These days, everyone loves to predict the future of publishing. Ever since Gutenberg started up that first press, the print book had no real rival. The technology was too perfect. Sure, radio, film, television, and the internet may have raised questions on how people chose to spend their leisure time, but none of these other media directly rivals to the good old reliable book. While it may not have been the only form of entertainment in town any longer, people continued to read. And why not? The print book (and you would never say “print books” back then. They were just books.) was everything it needed to be—an immersive experience that allowed your imagination to run wild for a few hours. No plugs or chords or monthly cable bills required. Growing up, print books seemed much like The Simpsons—despite how much you liked them, they’ve been around forever, and they probably will be around forever, so that was that. In a way, it was comforting. A constant in a world where nothing else is. But things change.
That’s right, last year Harry Shearer, the voice of Ned Flanders, Mr. Burns, Principal Skinner, and countless others, announced he was leaving The Simpsons.
Or wait. I’m getting ahead of myself.
First came the e-readers. Those darn digital books that had print lovers up in arms and publishers checking under their beds every night for a faint haunting glow. They were convinced it would be the death of the industry. At first, the fear may have actually been warranted. E-readers soared in popularity almost over night. Print book sales dropped. Publishing houses scrambled to adapt to the new technology. DRM became a thing. Then, just when we thought the world had changed forever, something happened.
Harry Shearer agreed to come back to The Simpsons, and even though I hadn’t watched a new episode in years, the world felt right again.
Oh, and e-book sales dropped, while print book sales saw a little rise. The world felt right again….for the second time. But this raised the question; just because something has been around forever, does that mean it should continue to be?
As much as I hate to say it, and I hope to be dead long before it happens, one day The Simpsons is going to end, and so are the production of print books, and this will be better for the everyone. As much as I love print books, they cannot last in the same capacity as they once did (You too, Homer). As the population grows, so does the need for resources, for land, for materials, etc.; all of which cause a huge strain on the planet. Water levels shift. Temperatures rise. The nature of comedy changes. Global warming is a serious issue and companies around the world are realizing this and are doing their part in going green. Humans cut down 15 billion trees a year, 32 million of which are used to make the books printed in the US alone. And we’re certainly not growing trees back in the same numbers as we are destroying them. The whole operation is just not sustainable. And the animation was so much better in the early seasons.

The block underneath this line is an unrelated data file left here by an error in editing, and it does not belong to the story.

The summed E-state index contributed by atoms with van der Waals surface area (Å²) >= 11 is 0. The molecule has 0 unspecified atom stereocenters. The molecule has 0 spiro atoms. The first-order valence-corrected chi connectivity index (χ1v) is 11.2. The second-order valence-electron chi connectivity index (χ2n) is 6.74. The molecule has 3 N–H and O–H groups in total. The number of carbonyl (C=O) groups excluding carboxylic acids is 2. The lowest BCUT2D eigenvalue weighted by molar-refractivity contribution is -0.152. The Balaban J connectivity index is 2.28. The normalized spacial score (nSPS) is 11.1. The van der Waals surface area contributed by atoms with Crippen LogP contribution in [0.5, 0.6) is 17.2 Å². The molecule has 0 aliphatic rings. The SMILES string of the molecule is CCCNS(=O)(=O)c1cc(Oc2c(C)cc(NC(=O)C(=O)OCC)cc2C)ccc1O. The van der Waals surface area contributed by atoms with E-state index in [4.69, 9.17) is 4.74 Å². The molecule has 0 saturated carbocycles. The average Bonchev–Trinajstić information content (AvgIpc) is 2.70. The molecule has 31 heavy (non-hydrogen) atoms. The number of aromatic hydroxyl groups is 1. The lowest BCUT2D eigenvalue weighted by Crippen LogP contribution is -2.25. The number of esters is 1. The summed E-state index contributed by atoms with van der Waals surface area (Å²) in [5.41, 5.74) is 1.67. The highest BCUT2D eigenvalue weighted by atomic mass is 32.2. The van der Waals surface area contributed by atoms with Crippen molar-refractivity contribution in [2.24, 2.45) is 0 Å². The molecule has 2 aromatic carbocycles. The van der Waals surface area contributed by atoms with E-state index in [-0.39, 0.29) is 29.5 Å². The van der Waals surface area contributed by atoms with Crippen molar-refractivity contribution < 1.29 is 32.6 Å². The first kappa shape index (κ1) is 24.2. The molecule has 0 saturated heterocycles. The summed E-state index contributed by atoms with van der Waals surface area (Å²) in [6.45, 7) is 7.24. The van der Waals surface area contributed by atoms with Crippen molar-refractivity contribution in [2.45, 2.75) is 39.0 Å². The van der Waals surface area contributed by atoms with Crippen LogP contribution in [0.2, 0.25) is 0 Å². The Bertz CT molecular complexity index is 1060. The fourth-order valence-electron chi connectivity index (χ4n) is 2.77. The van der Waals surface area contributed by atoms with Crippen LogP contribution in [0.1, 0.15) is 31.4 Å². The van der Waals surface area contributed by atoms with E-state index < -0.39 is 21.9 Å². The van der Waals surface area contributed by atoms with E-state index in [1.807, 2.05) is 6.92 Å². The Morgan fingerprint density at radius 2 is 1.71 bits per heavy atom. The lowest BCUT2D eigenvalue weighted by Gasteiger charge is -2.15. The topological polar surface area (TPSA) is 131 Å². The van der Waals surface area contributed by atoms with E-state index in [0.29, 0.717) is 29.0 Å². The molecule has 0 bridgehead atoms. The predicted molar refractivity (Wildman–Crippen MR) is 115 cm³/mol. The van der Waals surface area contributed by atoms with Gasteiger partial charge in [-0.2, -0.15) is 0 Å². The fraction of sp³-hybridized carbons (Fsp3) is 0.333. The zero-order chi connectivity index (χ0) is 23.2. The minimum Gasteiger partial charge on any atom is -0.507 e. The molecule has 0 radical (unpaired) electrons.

At the same time, I don’t think e-readers, in their current state, are the future either. The technology is just not fully there—or at least, not fully realized, the proof of which comes from the decrease in sales. What then, is the answer? In my mind, the future of reading will come in the form of a print book, but be an e-reader. Yes, an actual book with a blank cover and inside are hundreds of blank screen “pages” where text from a book of your choice can just simply appear. You think I’m crazy, but technology is getting there. Processors getting smaller and more powerful, screens becoming thinner and even bendable. Kobo even made a waterproof e-reader, and if that’s possible, than anything is. It’s not impossible to imagine that in a few years time, an e-reader with pages could be a possibility. With the push of sustainable business growing greater each day, the publishing industry will sooner or later have to adapt. The answer will come from a compromise that’s not quite there yet.
I’m not saying print books should or will go out of production, and neither should The Simpsons. There will always be people who love both, and will fight to have both. I know I will. All I’m saying is this; Simpsons, start making seasons of 10 great episodes, rather than 22 mediocre ones, and maybe play around with some continuity. C’mon guys, South Park made the switch years ago, and their 19th season, the most recent, was critically acclaimed. Oh yeah, and publishing companies shouldn’t see the decline of e-book sales as a win for print. Rather, they are in the eye of the storm. E-book sales will rise again, as younger generations seem to be reading more on their cell phones and tablets, and may continue to do so until there is a better alternative. Much like the older generations who grew up with print books are the ones championing for print books, the younger generations will most likely fight for e-books. Take this time to work on the tech, and come up with a suitable evolution to the print book that satisfies everyone—before the real storm hits. Yes, just like that episode of The Simpsons.